Skip to main content
ARS Home » Pacific West Area » Pullman, Washington » WHGQ » Research » Publications at this Location » Publication #332025

Research Project: Genetic Improvement of Wheat and Barley for Resistance to Biotic and Abiotic Stresses

Location: Wheat Health, Genetics, and Quality Research

Title: Genomic regions associated with freezing tolerance and snow mold tolerance in winter wheat

Author
item KRUSE, ERIKA - Washington State University
item CARLE, SCOTT - Washington State University
item WEN, NUAN - Washington State University
item Skinner, Daniel
item MURRAY, T - Washington State University
item Garland-Campbell, Kimberly
item CARTER, ARRON - Washington State University

Submitted to: G3, Genes/Genomes/Genetics
Publication Type: Peer Reviewed Journal
Publication Acceptance Date: 12/5/2016
Publication Date: 1/30/2017
Citation: Kruse, E.B., Carle, S.W., Wen, N., Skinner, D.Z., Murray, T.D., Garland Campbell, K.A., Carter, A.H. 2017. Genomic regions associated with freezing tolerance and snow mold tolerance in winter wheat. G3, Genes/Genomes/Genetics. 7:775-780.

Interpretive Summary: In the Northwest United States, farmers grow a lot of wheat over the winter. They do this because they don’t have irrigation and need to take advantage of winter precipitation. However, this means that the wheat plants are exposed to winter conditions and have to survive both freezing temperatures and a disease called snow mold that infects the plants when they’re buried under the snow. Both of these stresses can damage or kill the plants before they have a chance to produce grain. Some kinds of wheat plants are better than others at surviving these conditions. In this study, we identified some of the genetics that control how well plants can tolerate freezing and snow mold stress. We found three places the wheat genome that are important for freezing tolerance and two places that are important for snow mold tolerance. One of these places is shared between the two. This is useful to plant breeders because it can help them develop new kinds of wheat that are better at dealing with these stresses. Additionally, this was an important step towards identifying the genes themselves that contribute to the traits.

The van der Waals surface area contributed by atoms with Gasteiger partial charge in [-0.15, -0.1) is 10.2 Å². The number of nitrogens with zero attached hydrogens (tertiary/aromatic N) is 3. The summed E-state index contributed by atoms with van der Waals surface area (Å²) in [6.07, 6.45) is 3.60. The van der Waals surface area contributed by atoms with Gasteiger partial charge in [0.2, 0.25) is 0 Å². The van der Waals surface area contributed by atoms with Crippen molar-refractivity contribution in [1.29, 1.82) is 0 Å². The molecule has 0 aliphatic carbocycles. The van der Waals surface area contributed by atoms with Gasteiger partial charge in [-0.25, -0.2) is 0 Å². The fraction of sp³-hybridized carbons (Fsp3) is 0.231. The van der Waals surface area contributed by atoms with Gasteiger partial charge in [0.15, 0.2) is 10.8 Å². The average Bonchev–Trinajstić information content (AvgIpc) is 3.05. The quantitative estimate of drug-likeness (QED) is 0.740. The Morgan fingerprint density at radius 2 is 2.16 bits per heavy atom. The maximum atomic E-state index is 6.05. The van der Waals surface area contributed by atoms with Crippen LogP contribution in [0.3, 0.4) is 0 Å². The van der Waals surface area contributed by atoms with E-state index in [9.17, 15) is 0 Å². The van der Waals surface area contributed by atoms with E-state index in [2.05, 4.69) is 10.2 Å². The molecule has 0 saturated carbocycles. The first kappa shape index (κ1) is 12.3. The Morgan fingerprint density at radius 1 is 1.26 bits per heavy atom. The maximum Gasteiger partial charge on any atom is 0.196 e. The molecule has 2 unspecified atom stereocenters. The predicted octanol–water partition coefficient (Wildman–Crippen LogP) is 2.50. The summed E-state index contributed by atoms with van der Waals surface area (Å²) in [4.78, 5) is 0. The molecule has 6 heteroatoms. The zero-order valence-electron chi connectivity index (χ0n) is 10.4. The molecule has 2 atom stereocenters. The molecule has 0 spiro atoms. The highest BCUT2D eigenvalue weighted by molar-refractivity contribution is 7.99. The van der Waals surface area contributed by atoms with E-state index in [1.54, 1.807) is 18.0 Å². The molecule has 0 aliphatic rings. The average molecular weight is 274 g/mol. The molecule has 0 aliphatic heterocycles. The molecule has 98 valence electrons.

Technical Abstract: Crops grown through the winter are subject to selective pressures that vary with each year’s unique conditions, necessitating tolerance of numerous stress factors. The objective of this study was to identify molecular markers in winter wheat (Triticum aestivum L. em Thell) associated with tolerance of two of these stresses, subfreezing temperatures and snow mold, a fungal disease complex active under snow cover. A population of 155 F2:5 recombinant inbred lines from a cross between soft white wheat cultivars 'Finch' and 'Eltan' were evaluated for snow mold tolerance in the field, and for freezing tolerance under controlled conditions. A total of 674 molecular markers were used to construct a genetic linkage map and identify marker-trait associations. One quantitative trait locus (QTL) associated with both freezing and snow mold tolerance was identified on chromosome 5A. A second, distinct QTL associated with freezing tolerance also was found on 5A, and a third on 4B. A second QTL associated with snow mold tolerance was identified on chromosome 6B. The QTL on 5A associated with both traits was located at approximately the Fr-A2 (Frost-Resistance A2) locus; its significant association with both traits may have resulted from pleiotropic effects or from greater low temperature tolerance enabling the plants to better defend against the snow mold pathogens. The QTL on 4B associated with freezing tolerance and the QTL on 6B associated with snow mold tolerance have not been reported previously and may be useful in the identification of sources of resistance for these traits.